Militants attack oil infrastructure and staff. Oil theft leads to severe pipeline damage, causing loss of production and pollution. There is piracy, sabotage, violence, and decrepit infrastructure. Nigeria is the largest oil producer in Africa and has the ninth largest natural gas reserves in the world. Yet only 50% of the people have access to electricity.
Contributed by Marin Katusa, Casey Research. In the third century, greed got the best of Rome's emperors. One emperor after another reduced the amount of precious metal in each denarius until the coins contained almost no silver whatsoever. The world's first experience with currency debasement and hyperinflation. It led to social upheaval and violence. To be repeated many times over. And then there's Iran.
Contributed by Chriss Street. In thirty years, historians will mark the assassination of America’s Ambassador to Libya on September 11, 2012 as a more important event than the terrorist attacks in 2001. On “9-11,” the United States’ self-appointed role to provide peace in the Western World as the only military super-power was challenged for the first time since the collapse of the Soviet Union. Eleven years later, on “9-11 Squared”, that role was terminated.
There is little that would rock the oil world more than a revolution in Saudi Arabia. But with a coming leadership crisis, it is becoming all too likely. Saudi is facing major economic challenges as dramatic increases in social spending and domestic fuel consumption eat through the kingdom's all-important oil revenues. Is a 1973-style oil crisis about to engulf the entire world?
Contributed by Chriss Street. Just like TV scenes of the attack on the US embassy during the 1968 TET Offensive destroyed public support for the Viet Nam War, last week’s coverage of protests against American embassies has devastated public support for a military presence in the Middle East. The public will soon demand a crash program to exploit domestic energy resources to facilitate a Middle East withdrawal.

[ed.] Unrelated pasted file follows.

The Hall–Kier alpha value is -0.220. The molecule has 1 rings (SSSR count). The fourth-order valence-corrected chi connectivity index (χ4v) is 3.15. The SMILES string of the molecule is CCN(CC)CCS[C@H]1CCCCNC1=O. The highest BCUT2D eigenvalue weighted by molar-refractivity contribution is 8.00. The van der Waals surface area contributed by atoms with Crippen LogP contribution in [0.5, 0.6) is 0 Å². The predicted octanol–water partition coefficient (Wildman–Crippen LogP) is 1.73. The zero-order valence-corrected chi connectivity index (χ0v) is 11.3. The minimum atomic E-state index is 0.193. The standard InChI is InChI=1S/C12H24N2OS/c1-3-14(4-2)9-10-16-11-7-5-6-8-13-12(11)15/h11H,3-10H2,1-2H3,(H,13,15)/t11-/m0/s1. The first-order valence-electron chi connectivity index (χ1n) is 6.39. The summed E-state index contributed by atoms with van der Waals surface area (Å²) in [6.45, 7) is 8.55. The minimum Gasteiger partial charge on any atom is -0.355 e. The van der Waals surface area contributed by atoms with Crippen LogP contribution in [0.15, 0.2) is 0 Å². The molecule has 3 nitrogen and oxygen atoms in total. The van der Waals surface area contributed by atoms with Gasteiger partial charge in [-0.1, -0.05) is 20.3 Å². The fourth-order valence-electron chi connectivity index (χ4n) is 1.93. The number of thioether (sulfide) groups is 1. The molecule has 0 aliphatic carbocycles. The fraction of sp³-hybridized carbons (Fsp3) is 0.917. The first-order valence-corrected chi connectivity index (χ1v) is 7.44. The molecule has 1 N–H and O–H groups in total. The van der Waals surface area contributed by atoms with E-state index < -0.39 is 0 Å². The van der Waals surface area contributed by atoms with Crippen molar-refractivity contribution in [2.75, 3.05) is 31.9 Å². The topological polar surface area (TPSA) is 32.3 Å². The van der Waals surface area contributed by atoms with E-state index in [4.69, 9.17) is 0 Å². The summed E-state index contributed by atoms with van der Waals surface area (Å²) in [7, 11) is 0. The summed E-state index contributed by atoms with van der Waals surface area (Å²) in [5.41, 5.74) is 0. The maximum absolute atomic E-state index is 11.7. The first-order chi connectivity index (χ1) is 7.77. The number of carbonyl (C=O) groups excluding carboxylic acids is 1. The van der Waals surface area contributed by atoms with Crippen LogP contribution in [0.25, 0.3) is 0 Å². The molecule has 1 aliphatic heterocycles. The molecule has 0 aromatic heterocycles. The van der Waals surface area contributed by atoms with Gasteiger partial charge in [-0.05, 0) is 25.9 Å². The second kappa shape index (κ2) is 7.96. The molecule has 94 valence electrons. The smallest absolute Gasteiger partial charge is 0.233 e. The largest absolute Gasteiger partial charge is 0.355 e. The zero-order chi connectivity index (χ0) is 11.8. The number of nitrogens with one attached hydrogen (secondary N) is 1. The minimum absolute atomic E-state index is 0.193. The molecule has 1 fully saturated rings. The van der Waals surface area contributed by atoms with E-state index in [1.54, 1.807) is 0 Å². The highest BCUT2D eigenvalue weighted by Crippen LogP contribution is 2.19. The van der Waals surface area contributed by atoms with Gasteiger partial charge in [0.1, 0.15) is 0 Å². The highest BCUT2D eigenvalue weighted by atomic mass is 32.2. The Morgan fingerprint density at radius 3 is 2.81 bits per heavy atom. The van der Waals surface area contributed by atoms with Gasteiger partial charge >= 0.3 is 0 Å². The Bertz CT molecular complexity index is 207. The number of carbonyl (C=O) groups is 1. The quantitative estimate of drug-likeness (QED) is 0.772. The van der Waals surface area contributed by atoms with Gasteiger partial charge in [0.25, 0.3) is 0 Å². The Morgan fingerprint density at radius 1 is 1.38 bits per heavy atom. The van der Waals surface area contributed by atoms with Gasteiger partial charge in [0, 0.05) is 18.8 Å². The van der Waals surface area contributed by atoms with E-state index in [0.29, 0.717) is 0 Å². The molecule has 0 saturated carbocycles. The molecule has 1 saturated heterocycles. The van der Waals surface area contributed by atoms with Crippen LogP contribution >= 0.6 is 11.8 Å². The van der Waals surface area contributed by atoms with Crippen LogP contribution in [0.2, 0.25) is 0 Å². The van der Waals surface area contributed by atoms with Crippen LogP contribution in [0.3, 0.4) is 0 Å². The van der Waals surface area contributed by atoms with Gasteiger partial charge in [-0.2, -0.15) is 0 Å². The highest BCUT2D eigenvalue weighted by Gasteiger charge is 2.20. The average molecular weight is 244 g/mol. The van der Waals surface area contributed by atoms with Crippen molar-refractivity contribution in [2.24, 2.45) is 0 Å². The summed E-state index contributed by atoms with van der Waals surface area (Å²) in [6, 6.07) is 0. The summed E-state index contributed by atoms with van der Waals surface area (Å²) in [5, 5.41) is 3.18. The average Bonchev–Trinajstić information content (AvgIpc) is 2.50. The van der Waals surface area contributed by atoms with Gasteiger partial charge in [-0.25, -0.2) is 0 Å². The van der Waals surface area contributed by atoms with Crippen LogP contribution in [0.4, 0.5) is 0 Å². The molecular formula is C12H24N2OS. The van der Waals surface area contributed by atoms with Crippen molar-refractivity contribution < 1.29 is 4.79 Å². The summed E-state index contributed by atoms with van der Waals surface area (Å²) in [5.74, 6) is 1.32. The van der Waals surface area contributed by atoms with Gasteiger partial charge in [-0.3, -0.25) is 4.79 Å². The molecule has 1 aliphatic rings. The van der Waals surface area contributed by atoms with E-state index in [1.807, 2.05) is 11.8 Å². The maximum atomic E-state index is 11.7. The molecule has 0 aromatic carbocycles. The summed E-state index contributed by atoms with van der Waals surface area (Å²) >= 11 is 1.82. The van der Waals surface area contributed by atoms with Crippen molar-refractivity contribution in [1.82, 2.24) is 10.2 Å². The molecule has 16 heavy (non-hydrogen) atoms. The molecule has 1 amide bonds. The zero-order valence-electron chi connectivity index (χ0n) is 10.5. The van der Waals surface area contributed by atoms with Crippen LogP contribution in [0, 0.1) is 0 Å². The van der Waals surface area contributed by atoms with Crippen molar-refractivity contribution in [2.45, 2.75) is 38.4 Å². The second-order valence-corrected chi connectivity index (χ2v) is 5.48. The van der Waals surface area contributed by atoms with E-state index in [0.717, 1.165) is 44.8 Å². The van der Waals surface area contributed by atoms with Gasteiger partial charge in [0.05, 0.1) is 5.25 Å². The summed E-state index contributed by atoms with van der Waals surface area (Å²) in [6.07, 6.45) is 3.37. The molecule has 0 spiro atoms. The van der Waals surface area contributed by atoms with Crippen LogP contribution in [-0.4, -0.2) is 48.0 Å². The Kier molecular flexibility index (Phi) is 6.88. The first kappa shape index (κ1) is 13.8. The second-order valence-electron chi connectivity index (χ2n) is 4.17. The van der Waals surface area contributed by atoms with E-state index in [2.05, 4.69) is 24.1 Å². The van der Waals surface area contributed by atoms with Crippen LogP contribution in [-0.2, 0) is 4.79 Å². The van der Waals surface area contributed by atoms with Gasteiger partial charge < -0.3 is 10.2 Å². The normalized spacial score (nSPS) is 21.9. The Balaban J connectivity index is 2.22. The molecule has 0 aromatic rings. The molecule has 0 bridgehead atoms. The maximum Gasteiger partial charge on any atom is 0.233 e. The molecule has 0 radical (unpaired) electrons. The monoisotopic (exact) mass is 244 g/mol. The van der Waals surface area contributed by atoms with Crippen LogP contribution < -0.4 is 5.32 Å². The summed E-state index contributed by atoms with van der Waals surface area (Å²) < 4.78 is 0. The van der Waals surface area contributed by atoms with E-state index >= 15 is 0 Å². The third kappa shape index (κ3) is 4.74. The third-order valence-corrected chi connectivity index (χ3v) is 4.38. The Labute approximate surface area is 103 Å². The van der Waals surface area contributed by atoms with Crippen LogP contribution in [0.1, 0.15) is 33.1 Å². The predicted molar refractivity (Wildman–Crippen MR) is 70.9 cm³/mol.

Contributed by Chriss Street. The Obama Administration initiative to put military and diplomatic clout behind leveraging “Arab Spring” protests to transform the Middle East into progressive democracies led to a disaster for the United States. The deaths of four diplomatic personnel during coordinated attacks on American Embassies in Libya and Egypt confirm that U.S. policy has been the change agent that converted stable dictatorial regimes into impoverished hell-holes.
Dizzying QE gobbledygook is upon us once again. It would restart its big 480-volt money printer, in addition to the desktop machine it had been using recently, the Fed said, in order “to help ensure that inflation, over time, is at the rate most consistent with its dual mandate,” namely “maximum employment and price stability.” Thus, more inflation magically creates more jobs, and “price stability” requires more inflation in order to become more ... stable maybe?
Contributed by Chriss Street. The “Syria War” took a horrific escalation as Defense Minister Dawoud Rajha, a Christian, was assassinated by the US-backed Free Syrian Army (FSA) rebels; it was immediately followed by a retaliatory Hezbollah bombing of three tour busses in Bulgaria that killed eight Israelis. The FSA attack occurred just before the UN Security Council meeting on imposing sanctions on Syrian leaders, including Rajha.